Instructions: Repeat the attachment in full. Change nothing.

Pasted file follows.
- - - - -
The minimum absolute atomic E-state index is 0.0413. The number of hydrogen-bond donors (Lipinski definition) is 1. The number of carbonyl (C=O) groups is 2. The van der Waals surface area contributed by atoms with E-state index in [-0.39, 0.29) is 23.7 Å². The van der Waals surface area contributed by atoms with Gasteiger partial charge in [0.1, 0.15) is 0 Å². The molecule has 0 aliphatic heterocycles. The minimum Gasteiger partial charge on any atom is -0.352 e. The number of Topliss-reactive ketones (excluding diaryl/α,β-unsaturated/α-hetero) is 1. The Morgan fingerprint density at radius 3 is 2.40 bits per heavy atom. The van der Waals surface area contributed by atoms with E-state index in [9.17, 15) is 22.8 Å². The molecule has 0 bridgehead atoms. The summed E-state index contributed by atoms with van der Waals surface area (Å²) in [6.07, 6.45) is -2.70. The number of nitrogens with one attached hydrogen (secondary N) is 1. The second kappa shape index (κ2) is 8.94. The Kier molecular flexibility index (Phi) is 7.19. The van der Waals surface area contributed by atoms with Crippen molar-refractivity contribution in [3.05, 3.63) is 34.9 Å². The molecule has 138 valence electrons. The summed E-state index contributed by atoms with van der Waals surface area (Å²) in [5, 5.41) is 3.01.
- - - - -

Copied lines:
The minimum absolute atomic E-state index is 0.0413. The number of hydrogen-bond donors (Lipinski definition) is 1. The number of carbonyl (C=O) groups is 2. The van der Waals surface area contributed by atoms with E-state index in [-0.39, 0.29) is 23.7 Å². The van der Waals surface area contributed by atoms with Gasteiger partial charge in [0.1, 0.15) is 0 Å². The molecule has 0 aliphatic heterocycles. The minimum Gasteiger partial charge on any atom is -0.352 e. The number of Topliss-reactive ketones (excluding diaryl/α,β-unsaturated/α-hetero) is 1. The Morgan fingerprint density at radius 3 is 2.40 bits per heavy atom. The van der Waals surface area contributed by atoms with E-state index in [9.17, 15) is 22.8 Å². The molecule has 0 bridgehead atoms. The summed E-state index contributed by atoms with van der Waals surface area (Å²) in [6.07, 6.45) is -2.70. The number of nitrogens with one attached hydrogen (secondary N) is 1. The second kappa shape index (κ2) is 8.94. The Kier molecular flexibility index (Phi) is 7.19. The van der Waals surface area contributed by atoms with Crippen molar-refractivity contribution in [3.05, 3.63) is 34.9 Å². The molecule has 138 valence electrons. The summed E-state index contributed by atoms with van der Waals surface area (Å²) in [5, 5.41) is 3.01.